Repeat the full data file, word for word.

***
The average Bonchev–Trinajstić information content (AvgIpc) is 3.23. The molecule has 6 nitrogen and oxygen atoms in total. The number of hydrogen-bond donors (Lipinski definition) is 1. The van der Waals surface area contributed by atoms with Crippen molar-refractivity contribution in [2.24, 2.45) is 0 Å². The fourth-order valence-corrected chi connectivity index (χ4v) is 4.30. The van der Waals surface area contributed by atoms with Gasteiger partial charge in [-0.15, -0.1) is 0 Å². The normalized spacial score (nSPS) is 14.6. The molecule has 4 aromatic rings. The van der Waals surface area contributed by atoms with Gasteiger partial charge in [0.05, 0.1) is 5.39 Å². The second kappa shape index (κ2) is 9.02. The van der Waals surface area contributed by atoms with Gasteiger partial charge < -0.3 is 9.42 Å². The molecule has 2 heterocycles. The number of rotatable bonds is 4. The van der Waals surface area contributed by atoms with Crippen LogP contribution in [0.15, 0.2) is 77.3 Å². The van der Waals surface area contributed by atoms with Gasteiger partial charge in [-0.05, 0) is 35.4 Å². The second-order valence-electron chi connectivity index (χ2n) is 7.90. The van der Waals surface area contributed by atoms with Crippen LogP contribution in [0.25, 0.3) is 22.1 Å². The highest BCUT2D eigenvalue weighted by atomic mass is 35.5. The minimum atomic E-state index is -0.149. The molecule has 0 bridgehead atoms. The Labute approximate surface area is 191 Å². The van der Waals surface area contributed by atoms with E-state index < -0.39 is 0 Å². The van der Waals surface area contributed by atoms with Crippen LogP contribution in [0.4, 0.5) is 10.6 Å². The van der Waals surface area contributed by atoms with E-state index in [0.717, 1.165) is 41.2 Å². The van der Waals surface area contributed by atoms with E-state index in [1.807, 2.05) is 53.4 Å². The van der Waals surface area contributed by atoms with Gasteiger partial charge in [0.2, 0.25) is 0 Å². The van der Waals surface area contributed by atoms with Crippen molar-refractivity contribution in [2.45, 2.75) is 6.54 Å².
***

The average Bonchev–Trinajstić information content (AvgIpc) is 3.23. The molecule has 6 nitrogen and oxygen atoms in total. The number of hydrogen-bond donors (Lipinski definition) is 1. The van der Waals surface area contributed by atoms with Crippen molar-refractivity contribution in [2.24, 2.45) is 0 Å². The fourth-order valence-corrected chi connectivity index (χ4v) is 4.30. The van der Waals surface area contributed by atoms with Gasteiger partial charge in [-0.15, -0.1) is 0 Å². The normalized spacial score (nSPS) is 14.6. The molecule has 4 aromatic rings. The van der Waals surface area contributed by atoms with Gasteiger partial charge in [0.05, 0.1) is 5.39 Å². The second kappa shape index (κ2) is 9.02. The van der Waals surface area contributed by atoms with Gasteiger partial charge < -0.3 is 9.42 Å². The molecule has 2 heterocycles. The number of rotatable bonds is 4. The van der Waals surface area contributed by atoms with Crippen LogP contribution in [0.15, 0.2) is 77.3 Å². The van der Waals surface area contributed by atoms with Gasteiger partial charge in [-0.05, 0) is 35.4 Å². The second-order valence-electron chi connectivity index (χ2n) is 7.90. The van der Waals surface area contributed by atoms with Crippen LogP contribution in [0.25, 0.3) is 22.1 Å². The highest BCUT2D eigenvalue weighted by atomic mass is 35.5. The minimum atomic E-state index is -0.149. The molecule has 0 bridgehead atoms. The Labute approximate surface area is 191 Å². The van der Waals surface area contributed by atoms with E-state index < -0.39 is 0 Å². The van der Waals surface area contributed by atoms with Crippen LogP contribution in [0.4, 0.5) is 10.6 Å². The van der Waals surface area contributed by atoms with E-state index in [0.717, 1.165) is 41.2 Å². The van der Waals surface area contributed by atoms with E-state index in [1.807, 2.05) is 53.4 Å². The van der Waals surface area contributed by atoms with Gasteiger partial charge in [0.2, 0.25) is 0 Å². The van der Waals surface area contributed by atoms with Crippen molar-refractivity contribution in [2.45, 2.75) is 6.54 Å².